HARRISBURG, Pa. (WHTM) — Should parents have veto power over what their kids are taught? A new bill would give them more oversight. Supporters say it’s about transparency. Critics say it’s about much more.
House Bill 1332 would require all school districts to publish, online, a curriculum it’s teaching students to give parents easy access. “Many school districts across the commonwealth already do this but there’s no current standardized requirement across the commonwealth,” Bill Author, Representative Andrew Lewis (R) said.
Republicans say it’s about transparency and letting parents play a more active role in their kid’s education. “I think no better caus than that and I think that will alleviate a lot of the mistrust between the public and government schools,” Sen. Doug Mastriano (R-Adams, Franklin, Cumberland) said.
But Democrats see ulterior motives. “The bill is not about transparency. It’s about stoking a conflict between the public and teachers who are working very hard under tremendous stress to educate our kids,” Sem. Lindsey Williams (D-Allegheny) said.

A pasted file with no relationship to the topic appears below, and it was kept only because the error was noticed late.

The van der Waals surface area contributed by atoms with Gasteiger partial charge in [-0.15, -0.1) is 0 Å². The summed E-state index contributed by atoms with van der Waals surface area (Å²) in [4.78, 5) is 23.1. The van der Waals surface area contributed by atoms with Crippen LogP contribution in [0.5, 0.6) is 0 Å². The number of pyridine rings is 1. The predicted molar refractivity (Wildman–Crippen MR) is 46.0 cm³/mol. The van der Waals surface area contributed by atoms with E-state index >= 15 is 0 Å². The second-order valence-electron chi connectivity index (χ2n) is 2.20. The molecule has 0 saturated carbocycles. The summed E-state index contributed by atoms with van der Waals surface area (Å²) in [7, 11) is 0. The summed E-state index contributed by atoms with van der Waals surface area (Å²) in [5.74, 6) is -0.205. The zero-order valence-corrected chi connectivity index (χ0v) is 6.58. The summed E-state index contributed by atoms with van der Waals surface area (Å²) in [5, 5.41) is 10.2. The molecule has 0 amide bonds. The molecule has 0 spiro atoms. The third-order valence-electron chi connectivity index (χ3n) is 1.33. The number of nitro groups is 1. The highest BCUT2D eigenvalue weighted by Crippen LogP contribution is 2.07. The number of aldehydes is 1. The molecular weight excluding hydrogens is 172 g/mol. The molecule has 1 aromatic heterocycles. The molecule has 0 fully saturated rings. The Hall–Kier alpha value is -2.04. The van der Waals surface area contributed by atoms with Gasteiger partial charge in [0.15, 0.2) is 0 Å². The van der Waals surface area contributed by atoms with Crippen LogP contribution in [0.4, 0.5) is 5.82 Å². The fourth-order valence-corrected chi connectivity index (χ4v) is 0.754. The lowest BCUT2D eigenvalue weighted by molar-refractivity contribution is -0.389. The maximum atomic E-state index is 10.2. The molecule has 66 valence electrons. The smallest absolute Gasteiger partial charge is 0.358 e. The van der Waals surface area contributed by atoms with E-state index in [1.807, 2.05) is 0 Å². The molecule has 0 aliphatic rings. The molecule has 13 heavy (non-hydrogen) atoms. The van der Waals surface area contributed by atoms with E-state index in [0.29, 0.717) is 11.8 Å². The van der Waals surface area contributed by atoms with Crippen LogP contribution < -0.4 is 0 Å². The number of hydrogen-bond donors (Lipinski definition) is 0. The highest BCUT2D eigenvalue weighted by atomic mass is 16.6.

“I’m for transparency,” Gov. Wolf said. But he isn’t for this bill saying it could allow important topics that should be taught to be censored. “Anything that’s sort of a hidden, disingenuous attempt to keep certain types of discussion off the board seems to me to be wrong.”
But tensions are high as mask mandates have shown and supporters say partnering with parents on curriculum could calm things down. It passed out of committee on party lines. “For some reason, a veil of secrecy over what’s going on in the classroom is only going to feed into a political environment that they’re trying to hide something,” Chairman of the Education Committee, Sen. Scott Martin (R) said.
The bill still has to go to the full Senate and then it’s on to the governor.
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